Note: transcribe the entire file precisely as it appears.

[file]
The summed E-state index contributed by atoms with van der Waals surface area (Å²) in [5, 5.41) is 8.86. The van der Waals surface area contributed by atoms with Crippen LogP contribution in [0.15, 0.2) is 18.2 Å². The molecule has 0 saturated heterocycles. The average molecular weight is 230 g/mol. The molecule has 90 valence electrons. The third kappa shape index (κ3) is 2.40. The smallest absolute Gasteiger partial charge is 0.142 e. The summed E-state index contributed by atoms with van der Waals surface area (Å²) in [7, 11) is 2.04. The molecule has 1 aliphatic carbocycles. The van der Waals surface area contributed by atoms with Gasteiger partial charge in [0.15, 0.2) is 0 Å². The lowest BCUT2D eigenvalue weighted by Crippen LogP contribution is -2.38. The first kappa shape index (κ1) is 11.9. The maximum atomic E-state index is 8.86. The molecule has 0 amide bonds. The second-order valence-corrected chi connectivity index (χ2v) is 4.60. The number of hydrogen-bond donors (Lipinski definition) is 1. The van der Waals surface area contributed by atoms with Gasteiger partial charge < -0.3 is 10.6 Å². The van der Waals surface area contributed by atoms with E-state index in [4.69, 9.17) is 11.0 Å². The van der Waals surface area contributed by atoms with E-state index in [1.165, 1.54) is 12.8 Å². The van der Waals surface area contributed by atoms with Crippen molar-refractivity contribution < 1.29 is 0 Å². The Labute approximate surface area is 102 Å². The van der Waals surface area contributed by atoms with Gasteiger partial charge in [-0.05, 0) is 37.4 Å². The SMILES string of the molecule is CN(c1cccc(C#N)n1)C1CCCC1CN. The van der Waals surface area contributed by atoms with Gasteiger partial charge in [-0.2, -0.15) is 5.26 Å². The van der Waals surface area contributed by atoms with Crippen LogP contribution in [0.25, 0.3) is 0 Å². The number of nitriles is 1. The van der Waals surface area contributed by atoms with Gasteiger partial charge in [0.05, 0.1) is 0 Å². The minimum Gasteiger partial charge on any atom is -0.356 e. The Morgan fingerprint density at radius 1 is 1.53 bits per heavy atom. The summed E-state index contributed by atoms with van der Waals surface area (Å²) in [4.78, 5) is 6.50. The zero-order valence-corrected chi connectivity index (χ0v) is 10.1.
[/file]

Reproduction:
The summed E-state index contributed by atoms with van der Waals surface area (Å²) in [5, 5.41) is 8.86. The van der Waals surface area contributed by atoms with Crippen LogP contribution in [0.15, 0.2) is 18.2 Å². The molecule has 0 saturated heterocycles. The average molecular weight is 230 g/mol. The molecule has 90 valence electrons. The third kappa shape index (κ3) is 2.40. The smallest absolute Gasteiger partial charge is 0.142 e. The summed E-state index contributed by atoms with van der Waals surface area (Å²) in [7, 11) is 2.04. The molecule has 1 aliphatic carbocycles. The van der Waals surface area contributed by atoms with Gasteiger partial charge in [0.15, 0.2) is 0 Å². The lowest BCUT2D eigenvalue weighted by Crippen LogP contribution is -2.38. The first kappa shape index (κ1) is 11.9. The maximum atomic E-state index is 8.86. The molecule has 0 amide bonds. The second-order valence-corrected chi connectivity index (χ2v) is 4.60. The number of hydrogen-bond donors (Lipinski definition) is 1. The van der Waals surface area contributed by atoms with Gasteiger partial charge < -0.3 is 10.6 Å². The van der Waals surface area contributed by atoms with E-state index in [4.69, 9.17) is 11.0 Å². The van der Waals surface area contributed by atoms with E-state index in [1.165, 1.54) is 12.8 Å². The van der Waals surface area contributed by atoms with Crippen molar-refractivity contribution < 1.29 is 0 Å². The Labute approximate surface area is 102 Å². The van der Waals surface area contributed by atoms with Gasteiger partial charge in [-0.05, 0) is 37.4 Å². The SMILES string of the molecule is CN(c1cccc(C#N)n1)C1CCCC1CN. The van der Waals surface area contributed by atoms with Gasteiger partial charge in [-0.2, -0.15) is 5.26 Å². The van der Waals surface area contributed by atoms with Crippen LogP contribution in [0.25, 0.3) is 0 Å². The number of nitriles is 1. The van der Waals surface area contributed by atoms with Gasteiger partial charge in [0.05, 0.1) is 0 Å². The minimum Gasteiger partial charge on any atom is -0.356 e. The Morgan fingerprint density at radius 1 is 1.53 bits per heavy atom. The summed E-state index contributed by atoms with van der Waals surface area (Å²) in [4.78, 5) is 6.50. The zero-order valence-corrected chi connectivity index (χ0v) is 10.1.